Iranian expert at Tech weighs in on Middle East

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A U.S. drone strike that killed top Iranian military commander Qasem Soleimani will complicate Iraqi politics tremendously, said Mehrzad Boroujerdi, an internationally recognized expert on Iran and Middle Eastern politics at Virginia Tech.

“The killing of Soleimani will undoubtedly cause Shiite militias in Iraq to stage more attacks on American forces to avenge his killing and that of the deputy head of Popular Mobilization Forces Abu Mahdi al-Muhandis,” Boroujerdi said.

As head of the Islamic Revolutionary Guards Corps Quds Force, Soleimani was considered the architect of Tehran’s proxy conflicts in the Middle East and a high value target for American forces in the region. Boroujerdi predicts his death will likely cause the Iranian regime to seek more maximalist goals in terms of its Iraqi interests.

“The cause of recent Iraqi protesters demanding the end of corruption and provision of better services will now be overshadowed by the unfolding repercussions of Soleimani’s assassination and the grandiose dynamics of the U.S.-Iranian rivalry in Iraq,” the professor said.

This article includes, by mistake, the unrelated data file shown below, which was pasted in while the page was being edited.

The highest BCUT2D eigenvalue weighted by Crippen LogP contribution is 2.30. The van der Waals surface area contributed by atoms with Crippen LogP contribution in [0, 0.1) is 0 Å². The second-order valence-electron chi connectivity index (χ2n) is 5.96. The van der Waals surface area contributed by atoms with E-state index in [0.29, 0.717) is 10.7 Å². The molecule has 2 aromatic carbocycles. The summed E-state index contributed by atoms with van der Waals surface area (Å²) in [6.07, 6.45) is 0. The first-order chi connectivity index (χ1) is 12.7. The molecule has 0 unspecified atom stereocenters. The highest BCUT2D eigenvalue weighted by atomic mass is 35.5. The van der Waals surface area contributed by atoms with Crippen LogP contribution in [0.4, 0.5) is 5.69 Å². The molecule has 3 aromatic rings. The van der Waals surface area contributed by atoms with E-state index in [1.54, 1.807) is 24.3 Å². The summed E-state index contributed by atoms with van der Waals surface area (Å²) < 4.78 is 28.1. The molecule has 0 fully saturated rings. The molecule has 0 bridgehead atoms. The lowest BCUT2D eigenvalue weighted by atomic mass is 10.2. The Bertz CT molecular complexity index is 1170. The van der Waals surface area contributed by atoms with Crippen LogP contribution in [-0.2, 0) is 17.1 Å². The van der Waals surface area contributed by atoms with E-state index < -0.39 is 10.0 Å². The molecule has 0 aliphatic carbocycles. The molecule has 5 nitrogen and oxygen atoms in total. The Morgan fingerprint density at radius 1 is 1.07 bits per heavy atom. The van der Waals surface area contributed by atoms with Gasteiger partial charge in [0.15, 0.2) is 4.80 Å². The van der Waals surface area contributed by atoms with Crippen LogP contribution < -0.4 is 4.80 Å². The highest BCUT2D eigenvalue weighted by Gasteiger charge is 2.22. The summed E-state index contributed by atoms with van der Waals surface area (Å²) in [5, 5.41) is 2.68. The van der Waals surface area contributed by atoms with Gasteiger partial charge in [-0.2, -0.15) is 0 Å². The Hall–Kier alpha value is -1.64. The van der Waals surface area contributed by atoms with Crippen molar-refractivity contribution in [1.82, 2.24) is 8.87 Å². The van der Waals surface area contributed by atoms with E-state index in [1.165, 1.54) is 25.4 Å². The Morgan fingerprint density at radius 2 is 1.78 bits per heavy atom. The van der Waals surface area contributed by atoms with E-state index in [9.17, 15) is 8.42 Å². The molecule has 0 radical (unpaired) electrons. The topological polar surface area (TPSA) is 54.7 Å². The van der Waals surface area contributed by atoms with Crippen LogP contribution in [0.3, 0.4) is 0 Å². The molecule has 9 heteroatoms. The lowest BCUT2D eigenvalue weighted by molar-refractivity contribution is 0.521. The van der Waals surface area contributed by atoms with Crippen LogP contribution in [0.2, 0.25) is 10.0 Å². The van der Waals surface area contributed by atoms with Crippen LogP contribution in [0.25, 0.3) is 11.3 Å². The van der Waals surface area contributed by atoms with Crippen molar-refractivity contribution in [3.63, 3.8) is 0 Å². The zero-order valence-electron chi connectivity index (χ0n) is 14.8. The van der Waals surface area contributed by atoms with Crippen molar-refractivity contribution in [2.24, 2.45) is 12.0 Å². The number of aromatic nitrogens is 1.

The success of this military operation will certainly cause political fallout for the United States, according to Borojerdi. “By reducing the complexity of Iraqi politics to Iranian manipulations, the Americans have surely made a grave analytical mistake. They may have physically eliminated a prominent enemy while handing Iran, on a silver platter, a major political victory in Iraq. Also, Iranian retaliation for Soleimani’s death is extremely likely.”

Boroujerdi is an internationally recognized expert on Iran and Middle Eastern politics and the director of Virginia Tech’s School of Public and International Affairs in the College of Architecture and Urban Studies.

He has written and contributed to a number of books on Iranian society and politics, including “Iranian Intellectuals and the West: The Tormented Triumph of Nativism” (Syracuse University Press, 1996) and “Postrevolutionary Iran: A Political Handbook” (Syracuse University Press, 2018).

He has also provided insight and commentary to a number national and international media outlets, including the Associated Press, the LA Times, NPR, the New York Times, Reuters, Spiegel, and the Washington Post, and is a regular commentator on a number of Persian broadcasting networks.

“These escalating tensions do not necessarily mean war is inevitable. A tit for tat escalating war in the Middle East is the last thing the Trump Administration wants in an election year. Their Iranian adversaries are also prudent enough to know they can’t wage a war when state coffers are empty and their citizenry is quite alienated,” Boroujerdi said.